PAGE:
No, the zero-to-sixty time isn't remarkable nowadays, but it wasn't back then either. And frankly, you were probably better off using a calendar to measure this little Honda's acceleration than a stop-watch. But it was fun, didn't cost a fortune, and helped introduce much of the world to Hondas as cars. Named for its two-cylinder, 600cc motor, the Honda Z600 was only exported for three years. But it was produced for five and in Japan (and some other Pacific markets, such as Australia), could also be had with a 360cc engine, following Kei car regulations. It was marketed as the sport coupé version of the N600 (or 360), both of which were sold at motorcycle dealerships (in the US) until the Civic replaced it in 1973 at stand-alone Honda automotive dealerships.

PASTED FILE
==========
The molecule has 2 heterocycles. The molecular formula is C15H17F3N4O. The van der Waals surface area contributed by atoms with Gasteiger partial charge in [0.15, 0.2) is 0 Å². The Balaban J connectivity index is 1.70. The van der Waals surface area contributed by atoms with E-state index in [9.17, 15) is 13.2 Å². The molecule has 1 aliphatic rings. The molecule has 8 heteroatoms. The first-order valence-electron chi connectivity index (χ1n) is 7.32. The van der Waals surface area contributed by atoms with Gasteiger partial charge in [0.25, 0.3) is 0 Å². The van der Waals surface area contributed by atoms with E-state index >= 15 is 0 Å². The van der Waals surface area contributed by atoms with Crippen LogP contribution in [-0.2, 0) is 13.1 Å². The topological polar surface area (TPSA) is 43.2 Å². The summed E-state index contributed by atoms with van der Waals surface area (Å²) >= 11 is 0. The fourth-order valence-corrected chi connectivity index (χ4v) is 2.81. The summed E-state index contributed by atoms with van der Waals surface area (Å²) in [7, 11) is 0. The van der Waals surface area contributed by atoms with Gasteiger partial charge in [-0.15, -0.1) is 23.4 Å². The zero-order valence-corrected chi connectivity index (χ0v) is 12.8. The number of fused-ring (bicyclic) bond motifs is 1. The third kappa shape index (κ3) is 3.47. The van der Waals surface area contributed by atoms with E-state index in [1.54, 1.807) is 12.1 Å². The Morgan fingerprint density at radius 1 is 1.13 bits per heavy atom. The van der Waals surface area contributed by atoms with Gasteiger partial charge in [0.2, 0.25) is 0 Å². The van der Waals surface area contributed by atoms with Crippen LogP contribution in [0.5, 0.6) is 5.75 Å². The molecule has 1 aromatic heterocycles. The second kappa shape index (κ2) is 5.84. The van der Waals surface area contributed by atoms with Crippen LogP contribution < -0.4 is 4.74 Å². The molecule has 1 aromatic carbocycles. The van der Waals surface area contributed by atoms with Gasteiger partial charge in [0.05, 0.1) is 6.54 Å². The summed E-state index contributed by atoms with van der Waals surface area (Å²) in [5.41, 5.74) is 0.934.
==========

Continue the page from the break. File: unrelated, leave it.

The following images are from the brochure and feature a happy, young vibe. The bright, fully saturated colors don't hurt either, portraying the vehicle as a fun, urban plaything. Some of the cooler features include seats that fold almost flat, several trim levels, a modern interior, and of course, the ability to enchant an entire sidewalk café.